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Article
March 9, 1912

SPINAL DECOMPRESSION: REPORTS OF SEVEN CASES AND REMARKS ON THE DANGERS OF AND JUSTIFICATION FOR EXPLORATORY OPERATIONS

Author Affiliations

Physician to the Neurological Institute of New York; Surgeon to the Neurological Institute of New York NEW YORK

JAMA. 1912;LVIII(10):675-679. doi:10.1001/jama.1912.04260030075001
Abstract

We desire to call attention to the relief of symptoms which followed the removal of the spines and laminæ and the incision of the dura in seven cases of spinal disease.

The improvement in most of the cases was very striking, although in two the changes in symptoms which followed the operation could not be construed as benefits to the patient. In one patient, severe pain of three years' duration was promptly relieved; in another there was almost complete recovery from the symptoms of a lesion at the level of the eighth dorsal segment, an atypical Brown-Séquard syndrome with unilateral sensory loss and spastic motor palsy of both lower limbs (Case 2); in a third disappearance of an unilateral sensory and spastic motor paralysis of one leg (Case 3). In one Patient (Case 4) only temporary changes in the symptoms occurred; these were of physiologic interest, but without practical benefit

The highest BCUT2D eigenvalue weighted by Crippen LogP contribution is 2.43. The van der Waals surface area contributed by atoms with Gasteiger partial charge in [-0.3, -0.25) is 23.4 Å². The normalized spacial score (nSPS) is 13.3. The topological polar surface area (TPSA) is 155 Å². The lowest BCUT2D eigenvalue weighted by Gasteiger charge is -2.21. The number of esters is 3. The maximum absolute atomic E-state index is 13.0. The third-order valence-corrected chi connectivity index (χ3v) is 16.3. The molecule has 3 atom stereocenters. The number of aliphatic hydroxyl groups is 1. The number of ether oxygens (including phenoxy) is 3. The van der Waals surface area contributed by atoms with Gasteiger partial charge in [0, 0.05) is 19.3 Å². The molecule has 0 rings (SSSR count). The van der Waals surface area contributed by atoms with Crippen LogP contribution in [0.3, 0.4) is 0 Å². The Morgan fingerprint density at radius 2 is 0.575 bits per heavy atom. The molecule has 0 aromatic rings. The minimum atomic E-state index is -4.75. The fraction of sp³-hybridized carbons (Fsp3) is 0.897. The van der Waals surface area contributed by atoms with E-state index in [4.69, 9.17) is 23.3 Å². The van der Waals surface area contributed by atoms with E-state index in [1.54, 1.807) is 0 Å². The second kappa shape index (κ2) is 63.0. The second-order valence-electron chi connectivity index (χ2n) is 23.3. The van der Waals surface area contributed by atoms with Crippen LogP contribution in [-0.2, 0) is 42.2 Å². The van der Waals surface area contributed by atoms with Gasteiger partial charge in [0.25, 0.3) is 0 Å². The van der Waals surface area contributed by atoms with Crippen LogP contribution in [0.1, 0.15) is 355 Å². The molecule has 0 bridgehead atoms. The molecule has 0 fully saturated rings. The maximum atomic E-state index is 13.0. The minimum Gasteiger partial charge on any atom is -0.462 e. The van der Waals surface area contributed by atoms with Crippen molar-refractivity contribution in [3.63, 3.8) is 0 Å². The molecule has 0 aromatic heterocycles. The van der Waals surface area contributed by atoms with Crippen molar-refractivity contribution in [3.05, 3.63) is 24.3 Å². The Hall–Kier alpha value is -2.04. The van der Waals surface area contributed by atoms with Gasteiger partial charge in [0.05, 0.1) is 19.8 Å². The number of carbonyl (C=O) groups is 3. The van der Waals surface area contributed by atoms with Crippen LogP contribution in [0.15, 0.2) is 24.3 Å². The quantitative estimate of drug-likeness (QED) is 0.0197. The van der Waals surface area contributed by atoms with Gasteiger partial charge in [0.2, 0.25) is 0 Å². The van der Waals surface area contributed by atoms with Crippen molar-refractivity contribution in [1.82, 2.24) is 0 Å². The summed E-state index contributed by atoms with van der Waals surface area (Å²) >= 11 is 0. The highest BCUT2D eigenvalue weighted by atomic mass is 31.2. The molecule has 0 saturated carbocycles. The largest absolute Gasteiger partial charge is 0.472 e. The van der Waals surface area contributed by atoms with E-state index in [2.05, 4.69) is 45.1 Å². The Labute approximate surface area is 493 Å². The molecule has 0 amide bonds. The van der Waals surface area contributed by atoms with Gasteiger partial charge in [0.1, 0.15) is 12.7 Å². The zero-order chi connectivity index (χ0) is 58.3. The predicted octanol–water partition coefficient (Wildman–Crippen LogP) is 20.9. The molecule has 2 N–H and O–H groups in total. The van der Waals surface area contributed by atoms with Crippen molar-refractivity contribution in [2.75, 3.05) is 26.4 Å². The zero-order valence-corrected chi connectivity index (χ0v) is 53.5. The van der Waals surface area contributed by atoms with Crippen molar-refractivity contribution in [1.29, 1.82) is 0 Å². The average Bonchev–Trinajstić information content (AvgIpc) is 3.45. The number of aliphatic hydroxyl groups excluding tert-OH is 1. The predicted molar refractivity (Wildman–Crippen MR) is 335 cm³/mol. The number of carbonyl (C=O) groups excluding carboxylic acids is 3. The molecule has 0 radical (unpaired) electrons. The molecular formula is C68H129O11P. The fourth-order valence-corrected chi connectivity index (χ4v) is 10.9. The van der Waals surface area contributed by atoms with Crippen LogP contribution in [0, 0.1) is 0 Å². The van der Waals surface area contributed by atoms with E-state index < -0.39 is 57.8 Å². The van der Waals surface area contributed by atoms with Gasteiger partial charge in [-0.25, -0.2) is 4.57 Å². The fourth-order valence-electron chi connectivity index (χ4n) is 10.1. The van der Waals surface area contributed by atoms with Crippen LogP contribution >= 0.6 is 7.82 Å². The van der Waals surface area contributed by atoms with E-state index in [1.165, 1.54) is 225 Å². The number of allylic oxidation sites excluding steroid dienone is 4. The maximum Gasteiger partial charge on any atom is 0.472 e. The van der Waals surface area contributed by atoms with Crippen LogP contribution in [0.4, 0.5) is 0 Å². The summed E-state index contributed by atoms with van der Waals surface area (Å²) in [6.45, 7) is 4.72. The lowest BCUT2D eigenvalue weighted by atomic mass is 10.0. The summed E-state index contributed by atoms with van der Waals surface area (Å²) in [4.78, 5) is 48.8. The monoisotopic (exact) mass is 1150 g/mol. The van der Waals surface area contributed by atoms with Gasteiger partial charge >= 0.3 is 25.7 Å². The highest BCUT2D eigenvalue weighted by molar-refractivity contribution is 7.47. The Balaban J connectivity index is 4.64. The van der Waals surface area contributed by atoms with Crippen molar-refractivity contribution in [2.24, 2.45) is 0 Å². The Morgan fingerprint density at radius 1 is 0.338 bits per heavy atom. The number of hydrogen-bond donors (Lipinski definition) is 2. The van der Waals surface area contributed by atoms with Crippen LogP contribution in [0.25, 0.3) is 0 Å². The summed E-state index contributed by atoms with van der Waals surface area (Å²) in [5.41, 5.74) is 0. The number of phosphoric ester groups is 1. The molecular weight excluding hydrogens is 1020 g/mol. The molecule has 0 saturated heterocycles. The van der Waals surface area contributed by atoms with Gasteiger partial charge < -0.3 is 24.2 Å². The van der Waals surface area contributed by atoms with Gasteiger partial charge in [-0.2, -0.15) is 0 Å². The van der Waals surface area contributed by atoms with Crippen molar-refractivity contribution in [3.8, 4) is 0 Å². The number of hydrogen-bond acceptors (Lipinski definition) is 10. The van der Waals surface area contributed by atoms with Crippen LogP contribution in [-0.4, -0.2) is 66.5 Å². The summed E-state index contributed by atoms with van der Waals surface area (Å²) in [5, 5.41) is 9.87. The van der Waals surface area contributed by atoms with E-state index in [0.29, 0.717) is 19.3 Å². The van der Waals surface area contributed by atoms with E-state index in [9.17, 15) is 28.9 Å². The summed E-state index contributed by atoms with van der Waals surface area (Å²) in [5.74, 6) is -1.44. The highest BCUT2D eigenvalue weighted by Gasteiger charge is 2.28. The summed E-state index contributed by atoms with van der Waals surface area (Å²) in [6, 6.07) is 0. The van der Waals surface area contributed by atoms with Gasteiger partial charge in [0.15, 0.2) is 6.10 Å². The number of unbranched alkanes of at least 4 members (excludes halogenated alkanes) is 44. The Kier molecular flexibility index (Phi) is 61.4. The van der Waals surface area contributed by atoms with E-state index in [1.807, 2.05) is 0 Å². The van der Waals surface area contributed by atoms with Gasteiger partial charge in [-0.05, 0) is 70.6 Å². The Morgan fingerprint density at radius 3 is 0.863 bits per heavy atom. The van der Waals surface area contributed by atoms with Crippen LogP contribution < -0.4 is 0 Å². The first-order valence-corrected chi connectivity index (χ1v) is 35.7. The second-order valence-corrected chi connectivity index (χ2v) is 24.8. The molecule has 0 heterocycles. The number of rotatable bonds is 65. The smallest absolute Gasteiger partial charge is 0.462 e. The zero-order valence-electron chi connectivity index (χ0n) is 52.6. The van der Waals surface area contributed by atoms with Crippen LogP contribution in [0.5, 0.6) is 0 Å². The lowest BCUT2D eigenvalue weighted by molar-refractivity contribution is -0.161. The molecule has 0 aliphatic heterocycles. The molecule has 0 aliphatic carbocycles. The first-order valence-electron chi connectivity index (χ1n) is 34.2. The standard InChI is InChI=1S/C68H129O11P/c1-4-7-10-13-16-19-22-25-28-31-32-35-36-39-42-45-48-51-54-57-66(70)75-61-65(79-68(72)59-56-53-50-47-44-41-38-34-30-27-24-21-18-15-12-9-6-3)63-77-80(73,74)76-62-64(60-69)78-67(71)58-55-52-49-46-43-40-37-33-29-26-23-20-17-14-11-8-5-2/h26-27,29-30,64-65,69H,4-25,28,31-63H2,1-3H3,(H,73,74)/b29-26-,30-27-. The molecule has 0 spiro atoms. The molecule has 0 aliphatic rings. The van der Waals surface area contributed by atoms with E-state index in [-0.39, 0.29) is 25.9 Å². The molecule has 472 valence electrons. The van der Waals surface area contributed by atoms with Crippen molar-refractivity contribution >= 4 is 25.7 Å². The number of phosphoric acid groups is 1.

References
1.
Allen:  The Journal A. M. A. , (Sept. 9) , 1911, p. 878.
2.
Horsley, Sir Victor:  Brit. Med. Jour. , 1909, i, 513.Crossref
3.
 Jour. Nerv. and Ment. Dis. , (November) , 1911.
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